Hi. I'm new to the sport and the forum. Just got my first stick. Forgive several basic questions.
How do I keep the shaft as smooth as it is now? Do cues ever need to be revarnished? Any suggestions other suggestions?
- billiardsforum on 4/10/2008 7:50:39 AM
Welcome to the Billiards Forum, and thanks for posting. There are a few articles in the Billiard Equipment section of the site that you may wish to browse in relation to your question about billiard cue maintenance and keeping your pool cue shaft looking new.
The first is the caring for your pool cue page which references each of the three articles. The first one covers proper storage for the pool cue, the second one covers cleaning the shaft of a pool cue, and the third covers general maintenance of the ferrule and tip of the pool cue.
There is also another major article about to be published within the next week that covers all aspects of maintaining a billiard cue. I'll update this thread once it has been published.
- Fenwick on 4/11/2008 10:31:38 PM
I have a older shaft, 11.96mm + or - .0003. 20+ years of grime had made it yellow and blue from chalk. I was able to bring it back to like new using Mr.Clean Magic Eraser. Caution, it will remove the varnish. I used it dry and it is less abrasive then 1,000 grit sandpaper. For my new shafts I use a Cue Cure cleaning pad. If I bridge of a corner pocket the shaft tends to pick up the grime from the rubber and I can feel a line of dirt on the shaft. I'll use a Cue Cure pad and it's smooth as glass again. Another product I've used is Q-Wiz original. This is a sandpaper disk, 2 sided. Also will remove the varnish. The disk has a rough and a fine side and it is washable. I'm not connected to any of the afore mentioned products. Sanding or using any abrasive products are always a last resort. I myself have never heard of re varnishing a shaft. I apply chalk with my right hand and blow or tap off the excess before shooting. Many players just use a towel to wipe down their shafts and remove the chalk from the tip of the shaft before storing.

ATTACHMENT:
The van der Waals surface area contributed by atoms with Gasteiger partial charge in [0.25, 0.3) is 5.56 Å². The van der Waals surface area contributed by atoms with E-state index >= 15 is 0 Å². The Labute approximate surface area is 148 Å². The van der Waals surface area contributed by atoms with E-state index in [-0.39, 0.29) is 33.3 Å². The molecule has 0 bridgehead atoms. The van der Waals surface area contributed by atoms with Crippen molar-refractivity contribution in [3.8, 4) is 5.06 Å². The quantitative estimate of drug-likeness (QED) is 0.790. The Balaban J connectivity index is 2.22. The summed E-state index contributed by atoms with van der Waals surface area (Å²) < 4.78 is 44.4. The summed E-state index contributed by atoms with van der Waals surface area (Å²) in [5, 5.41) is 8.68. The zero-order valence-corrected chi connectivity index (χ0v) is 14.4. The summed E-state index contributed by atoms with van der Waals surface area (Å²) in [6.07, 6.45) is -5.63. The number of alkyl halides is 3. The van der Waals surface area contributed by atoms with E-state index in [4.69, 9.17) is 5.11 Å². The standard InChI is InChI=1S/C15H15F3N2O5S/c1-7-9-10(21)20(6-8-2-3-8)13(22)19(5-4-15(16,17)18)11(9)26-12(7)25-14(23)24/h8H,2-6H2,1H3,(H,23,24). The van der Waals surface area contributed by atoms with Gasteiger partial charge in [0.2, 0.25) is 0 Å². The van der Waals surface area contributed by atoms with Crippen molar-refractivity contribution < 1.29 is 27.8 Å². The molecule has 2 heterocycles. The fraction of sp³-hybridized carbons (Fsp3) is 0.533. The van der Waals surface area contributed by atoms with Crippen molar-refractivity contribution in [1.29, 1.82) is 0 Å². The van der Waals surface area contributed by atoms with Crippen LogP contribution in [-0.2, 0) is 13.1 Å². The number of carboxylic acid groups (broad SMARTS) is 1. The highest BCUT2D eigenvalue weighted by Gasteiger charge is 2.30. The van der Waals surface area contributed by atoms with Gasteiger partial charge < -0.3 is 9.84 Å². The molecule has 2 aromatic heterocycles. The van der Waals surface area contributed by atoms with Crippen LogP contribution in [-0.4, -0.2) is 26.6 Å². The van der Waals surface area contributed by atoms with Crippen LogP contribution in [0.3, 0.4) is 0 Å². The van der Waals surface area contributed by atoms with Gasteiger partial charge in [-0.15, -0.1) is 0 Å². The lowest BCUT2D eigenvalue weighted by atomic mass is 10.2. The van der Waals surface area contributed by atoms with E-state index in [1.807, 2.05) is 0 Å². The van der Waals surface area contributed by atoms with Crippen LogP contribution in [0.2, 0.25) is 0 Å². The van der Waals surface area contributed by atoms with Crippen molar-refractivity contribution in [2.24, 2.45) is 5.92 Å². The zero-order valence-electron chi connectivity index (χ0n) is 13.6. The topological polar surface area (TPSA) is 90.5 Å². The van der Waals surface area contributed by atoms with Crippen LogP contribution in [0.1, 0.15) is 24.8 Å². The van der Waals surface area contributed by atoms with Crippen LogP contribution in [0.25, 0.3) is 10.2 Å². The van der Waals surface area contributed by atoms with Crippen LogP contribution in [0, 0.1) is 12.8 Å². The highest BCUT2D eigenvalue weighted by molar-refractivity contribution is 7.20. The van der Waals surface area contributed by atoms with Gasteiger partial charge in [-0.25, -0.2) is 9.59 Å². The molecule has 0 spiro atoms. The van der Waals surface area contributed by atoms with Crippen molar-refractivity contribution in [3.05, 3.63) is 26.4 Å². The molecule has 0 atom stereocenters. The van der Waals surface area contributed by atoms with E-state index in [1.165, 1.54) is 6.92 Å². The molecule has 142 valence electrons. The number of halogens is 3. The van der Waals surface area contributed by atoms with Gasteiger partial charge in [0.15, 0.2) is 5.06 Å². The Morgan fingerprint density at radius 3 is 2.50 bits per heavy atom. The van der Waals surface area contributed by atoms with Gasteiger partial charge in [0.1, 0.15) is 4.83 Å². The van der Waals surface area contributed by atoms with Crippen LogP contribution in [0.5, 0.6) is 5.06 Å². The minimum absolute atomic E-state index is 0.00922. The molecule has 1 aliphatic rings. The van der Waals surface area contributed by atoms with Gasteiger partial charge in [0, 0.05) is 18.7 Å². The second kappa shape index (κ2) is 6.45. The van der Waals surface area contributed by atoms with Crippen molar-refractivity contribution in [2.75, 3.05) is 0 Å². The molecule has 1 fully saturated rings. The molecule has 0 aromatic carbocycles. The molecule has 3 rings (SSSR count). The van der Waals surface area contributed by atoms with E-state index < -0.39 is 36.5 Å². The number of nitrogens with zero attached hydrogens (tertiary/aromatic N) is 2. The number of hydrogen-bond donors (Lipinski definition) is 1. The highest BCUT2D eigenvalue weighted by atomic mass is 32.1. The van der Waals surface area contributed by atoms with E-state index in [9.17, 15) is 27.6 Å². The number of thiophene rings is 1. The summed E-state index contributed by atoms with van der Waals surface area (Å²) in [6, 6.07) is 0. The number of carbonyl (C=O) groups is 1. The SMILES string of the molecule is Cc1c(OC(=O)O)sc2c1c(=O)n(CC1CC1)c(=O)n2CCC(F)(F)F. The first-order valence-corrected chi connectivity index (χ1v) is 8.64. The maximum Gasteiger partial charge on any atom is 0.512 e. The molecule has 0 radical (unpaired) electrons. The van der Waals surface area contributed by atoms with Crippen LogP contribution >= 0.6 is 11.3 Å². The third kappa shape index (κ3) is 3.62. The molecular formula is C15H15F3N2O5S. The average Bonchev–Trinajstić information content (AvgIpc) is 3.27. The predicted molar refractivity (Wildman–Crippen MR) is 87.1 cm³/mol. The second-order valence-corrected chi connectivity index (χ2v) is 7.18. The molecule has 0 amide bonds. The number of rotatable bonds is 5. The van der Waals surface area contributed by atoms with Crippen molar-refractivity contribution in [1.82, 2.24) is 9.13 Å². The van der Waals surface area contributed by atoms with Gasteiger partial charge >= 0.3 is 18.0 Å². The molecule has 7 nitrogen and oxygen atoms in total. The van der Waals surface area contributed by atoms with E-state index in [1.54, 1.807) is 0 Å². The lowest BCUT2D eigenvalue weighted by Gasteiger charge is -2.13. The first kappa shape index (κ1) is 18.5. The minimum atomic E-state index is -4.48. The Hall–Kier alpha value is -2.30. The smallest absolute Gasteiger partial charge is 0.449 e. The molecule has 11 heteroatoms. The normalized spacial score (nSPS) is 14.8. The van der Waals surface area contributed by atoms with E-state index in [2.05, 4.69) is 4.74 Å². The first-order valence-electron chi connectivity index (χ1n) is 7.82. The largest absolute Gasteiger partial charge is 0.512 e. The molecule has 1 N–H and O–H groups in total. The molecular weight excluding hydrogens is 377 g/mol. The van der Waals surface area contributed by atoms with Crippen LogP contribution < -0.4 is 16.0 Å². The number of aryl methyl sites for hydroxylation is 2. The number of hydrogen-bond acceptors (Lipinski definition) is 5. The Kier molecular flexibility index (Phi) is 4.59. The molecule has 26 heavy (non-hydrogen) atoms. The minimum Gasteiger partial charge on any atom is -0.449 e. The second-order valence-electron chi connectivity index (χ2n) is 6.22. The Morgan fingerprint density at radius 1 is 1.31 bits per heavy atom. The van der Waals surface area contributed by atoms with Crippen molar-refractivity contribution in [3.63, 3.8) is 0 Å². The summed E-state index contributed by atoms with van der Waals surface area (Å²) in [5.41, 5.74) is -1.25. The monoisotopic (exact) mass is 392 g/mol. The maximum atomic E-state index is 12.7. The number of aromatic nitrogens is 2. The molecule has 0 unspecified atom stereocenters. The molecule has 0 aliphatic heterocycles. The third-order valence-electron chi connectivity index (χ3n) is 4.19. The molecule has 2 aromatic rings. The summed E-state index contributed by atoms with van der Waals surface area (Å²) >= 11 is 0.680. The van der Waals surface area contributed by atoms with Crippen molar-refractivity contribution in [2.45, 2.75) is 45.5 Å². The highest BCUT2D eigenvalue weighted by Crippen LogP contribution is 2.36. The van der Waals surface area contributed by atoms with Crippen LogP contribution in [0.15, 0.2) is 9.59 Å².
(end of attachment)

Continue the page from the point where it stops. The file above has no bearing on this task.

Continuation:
- quickshot on 4/11/2008 11:16:14 PM
Like Fenwick, I blow the excess chalk off the tip before shooting. I even have a tendency to over chalk sometimes which is a waste I guess. As for my shaft, I use a shaft cleaning pad and then it wipe it down with a fine, cotton cloth. About twice a month I clean the shaft and then give it a coat of pure Carnauba wax. I am a happy camper when I feel that shaft glide through my bridge with zero friction.
- njlarry on 4/14/2008 4:52:13 PM
Thanks guys for all the help. I too want keep that "zero friction" feel. Something I've never found with house cues.
- quickshot on 4/14/2008 11:20:17 PM
You'll never find a zero-friction house cue unless they just bought it. You're lucky you can find a warp-free one.
- QP Cues on 4/15/2008 5:50:59 AM
There is no way possibly to keep your shaft clean forever. You want a darker shaft anyhow, right? The cue ball is white, so why try to make or keep the wood white?
No one is more of a perfectionist than I am, but the reality is you are simply peeing into a strong wind by attempting to keep the wood white or keep it clean.
Oils from the hand get into the wood fibers and you want that because it keeps water from harming the wood and warping it. All of those dirty things you do not want to get into the wood fibers are exactly what is helping to seal the wood and keep it straight.
Then what place a liquid on the wood trying to force it into the fibers to take out the protection?
Try to never use anything less than 1,000 grit, but on my own personal cues I never use less than 1,500 grit and always finish up with 2,000 grit.
I then use the same wax that the British Museum uses on their furniture: Renaissance polish. You can find it here at this link. brownells.com/aspx/NS/store/ProductDetail.aspx?p=236
- Firework on 5/19/2008 9:29:53 AM
You can try baby powder (not kidding).
- guest on 5/19/2008 7:34:51 PM
there is a company called Micro-mesh that make specialty polishing products. They have a starter set of sanding fabrics that go from 1600g to 12,000g. The set should only cost about $20. You can polish about 5 wood shafts with it.
I've been using them on my shaft for about a year. It's awesome, once you finish your shaft will be so smooth that hand chalk will cause friction. If you are not skilled at polishing, I would recommend that you find some that is or buy a cheap cue and practice. It's VERY important that you complete each grit before moving on to next one and never skip one. I start with "0000" steel wool to remove all dirt and varnish. If done correctly, the shaft will have a higher gloss than a varnished one. I also apply a good cue sealant before i move onto the 12,000g. Since my shafts are now bare wood. BTW... it will take 1 to 1 1/2 hours to complete 1 shaft.
- Ginger on 5/19/2008 8:17:15 PM
guest - thats really interesting...thanks for the detailed instructions. Since you have done this before, can you comment on whether the time spend on this (and the money) is really worth the performance gain you get?